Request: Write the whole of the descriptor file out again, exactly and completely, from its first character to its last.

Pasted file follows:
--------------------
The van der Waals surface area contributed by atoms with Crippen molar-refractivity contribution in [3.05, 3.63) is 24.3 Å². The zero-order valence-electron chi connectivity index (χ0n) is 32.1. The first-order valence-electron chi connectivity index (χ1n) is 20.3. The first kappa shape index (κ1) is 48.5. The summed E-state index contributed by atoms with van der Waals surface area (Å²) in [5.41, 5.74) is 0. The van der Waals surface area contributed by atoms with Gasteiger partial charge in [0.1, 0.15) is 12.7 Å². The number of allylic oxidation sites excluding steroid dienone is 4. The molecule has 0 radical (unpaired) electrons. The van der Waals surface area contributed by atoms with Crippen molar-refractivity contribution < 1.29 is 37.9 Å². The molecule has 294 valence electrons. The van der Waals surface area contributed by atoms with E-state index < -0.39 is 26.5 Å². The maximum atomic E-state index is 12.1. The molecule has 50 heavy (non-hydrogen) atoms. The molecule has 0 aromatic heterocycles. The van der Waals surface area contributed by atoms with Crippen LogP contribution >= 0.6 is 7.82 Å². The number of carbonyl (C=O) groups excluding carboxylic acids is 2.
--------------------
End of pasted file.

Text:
The van der Waals surface area contributed by atoms with Crippen molar-refractivity contribution in [3.05, 3.63) is 24.3 Å². The zero-order valence-electron chi connectivity index (χ0n) is 32.1. The first-order valence-electron chi connectivity index (χ1n) is 20.3. The first kappa shape index (κ1) is 48.5. The summed E-state index contributed by atoms with van der Waals surface area (Å²) in [5.41, 5.74) is 0. The van der Waals surface area contributed by atoms with Gasteiger partial charge in [0.1, 0.15) is 12.7 Å². The number of allylic oxidation sites excluding steroid dienone is 4. The molecule has 0 radical (unpaired) electrons. The van der Waals surface area contributed by atoms with Crippen molar-refractivity contribution < 1.29 is 37.9 Å². The molecule has 294 valence electrons. The van der Waals surface area contributed by atoms with E-state index < -0.39 is 26.5 Å². The maximum atomic E-state index is 12.1. The molecule has 50 heavy (non-hydrogen) atoms. The molecule has 0 aromatic heterocycles. The van der Waals surface area contributed by atoms with Crippen LogP contribution >= 0.6 is 7.82 Å². The number of carbonyl (C=O) groups excluding carboxylic acids is 2.